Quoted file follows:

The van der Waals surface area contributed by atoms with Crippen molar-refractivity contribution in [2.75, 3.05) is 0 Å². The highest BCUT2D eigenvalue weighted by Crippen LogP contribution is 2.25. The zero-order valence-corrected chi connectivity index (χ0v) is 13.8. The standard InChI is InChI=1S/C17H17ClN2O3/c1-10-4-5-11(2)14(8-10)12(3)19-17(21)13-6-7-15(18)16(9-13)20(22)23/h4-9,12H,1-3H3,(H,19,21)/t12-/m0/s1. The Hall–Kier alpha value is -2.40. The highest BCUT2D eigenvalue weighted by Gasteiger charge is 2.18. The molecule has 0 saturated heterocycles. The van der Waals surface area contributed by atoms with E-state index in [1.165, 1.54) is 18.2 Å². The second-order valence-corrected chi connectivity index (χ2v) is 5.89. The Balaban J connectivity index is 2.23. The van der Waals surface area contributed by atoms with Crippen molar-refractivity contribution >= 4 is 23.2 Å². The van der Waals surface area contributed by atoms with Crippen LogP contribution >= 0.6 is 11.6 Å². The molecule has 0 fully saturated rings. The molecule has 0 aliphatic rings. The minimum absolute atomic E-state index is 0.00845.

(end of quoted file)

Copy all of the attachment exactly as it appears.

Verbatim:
The van der Waals surface area contributed by atoms with Crippen molar-refractivity contribution in [2.75, 3.05) is 0 Å². The highest BCUT2D eigenvalue weighted by Crippen LogP contribution is 2.25. The zero-order valence-corrected chi connectivity index (χ0v) is 13.8. The standard InChI is InChI=1S/C17H17ClN2O3/c1-10-4-5-11(2)14(8-10)12(3)19-17(21)13-6-7-15(18)16(9-13)20(22)23/h4-9,12H,1-3H3,(H,19,21)/t12-/m0/s1. The Hall–Kier alpha value is -2.40. The highest BCUT2D eigenvalue weighted by Gasteiger charge is 2.18. The molecule has 0 saturated heterocycles. The van der Waals surface area contributed by atoms with E-state index in [1.165, 1.54) is 18.2 Å². The second-order valence-corrected chi connectivity index (χ2v) is 5.89. The Balaban J connectivity index is 2.23. The van der Waals surface area contributed by atoms with Crippen molar-refractivity contribution >= 4 is 23.2 Å². The van der Waals surface area contributed by atoms with Crippen LogP contribution >= 0.6 is 11.6 Å². The molecule has 0 fully saturated rings. The molecule has 0 aliphatic rings. The minimum absolute atomic E-state index is 0.00845.